Buying a kitchen can be a stressful and time consuming experience. It is often a busy mum that is researching the information, trying to wade through all the sales blurb to make a decision, so where to start to make sense of what’s on offer?
Firstly remember that it is easy to make a kitchen look good in a picture and even in a showroom one door can look much the same as any other door but it is what you can’t see that matters.
The construction of the carcass, the hidden backs, the framing and the edges that can make all the difference.
The sales person that says they can better a more expensive quote with something that looks the same is probably offering a very different quality of product.
If you are looking for a quality kitchen that will last, it pays to have some knowledge of how a kitchen is made. The carcass in many kitchens will only be 16 mm thick, finding one that is 19 mm gives you a far superior product, able to withstand the normal wear and tear of family life in a kitchen much better.
The back panels to the units may be a sheet of ply stapled in, an 8 mm solid back that is screwed in is a much more robust structure.
Before the worktop is fitted, kitchens will have to be reinforced to make them rigid and strong. The most common solution would be to install cross bracing but a superior method is a solid top box. This is not only stronger but has the added benefit that it can enable the kitchen to be used whilst waiting for the worktop to be fitted. The waiting time can be up to two weeks for delivery of the worktop after templating has taken place.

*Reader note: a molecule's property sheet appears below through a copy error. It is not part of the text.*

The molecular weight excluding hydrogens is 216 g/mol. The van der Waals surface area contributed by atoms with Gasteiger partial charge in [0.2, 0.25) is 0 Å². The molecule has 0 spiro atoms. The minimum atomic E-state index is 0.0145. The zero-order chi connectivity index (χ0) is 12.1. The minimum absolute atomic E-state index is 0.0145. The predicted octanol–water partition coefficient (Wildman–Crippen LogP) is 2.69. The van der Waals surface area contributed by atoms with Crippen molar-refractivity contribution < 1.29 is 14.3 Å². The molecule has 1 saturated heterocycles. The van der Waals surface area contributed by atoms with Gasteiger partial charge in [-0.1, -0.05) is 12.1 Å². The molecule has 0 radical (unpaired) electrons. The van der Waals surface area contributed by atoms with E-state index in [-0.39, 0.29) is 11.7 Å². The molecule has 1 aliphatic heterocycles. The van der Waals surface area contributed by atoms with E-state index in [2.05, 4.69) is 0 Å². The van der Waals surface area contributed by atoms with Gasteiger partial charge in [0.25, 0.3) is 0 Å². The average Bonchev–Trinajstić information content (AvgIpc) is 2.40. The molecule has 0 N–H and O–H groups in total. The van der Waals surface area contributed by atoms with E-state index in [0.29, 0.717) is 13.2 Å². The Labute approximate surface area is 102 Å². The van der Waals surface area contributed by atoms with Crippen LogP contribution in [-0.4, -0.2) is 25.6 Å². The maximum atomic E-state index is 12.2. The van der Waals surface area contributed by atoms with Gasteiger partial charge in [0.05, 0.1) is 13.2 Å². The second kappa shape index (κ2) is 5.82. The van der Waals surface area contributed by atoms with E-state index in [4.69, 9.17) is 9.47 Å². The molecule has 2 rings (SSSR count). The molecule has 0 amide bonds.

The number of legs used to support the units can also make a difference to the strength and stability of a kitchen, look for at least five legs for a base and seven for corner units.
There are several areas of weakness in any kitchen and the most common problems occur when water is able to penetrate into the units. This can obviously happen around the sink area or via any exposed edges. Sealing the sink with an aluminium drip tray is effective and will stop moisture seeping in and causing the unit underneath to bubble up and eventually blow. ABS edging also prevents water ingress, making the panels strong and waterproof, some kitchens only include this to some rather than all panels.
You will not always find this information in the brochures and it is unlikely to be offered by any of the sales staff in any of the big sheds, so you may have to ask.
All of the above features can be found in a Mereway kitchen. Our British made kitchens are built here in the UK using traditional materials and methods. We are proud of our reputation for quality and are confident that our kitchens will outperform many others.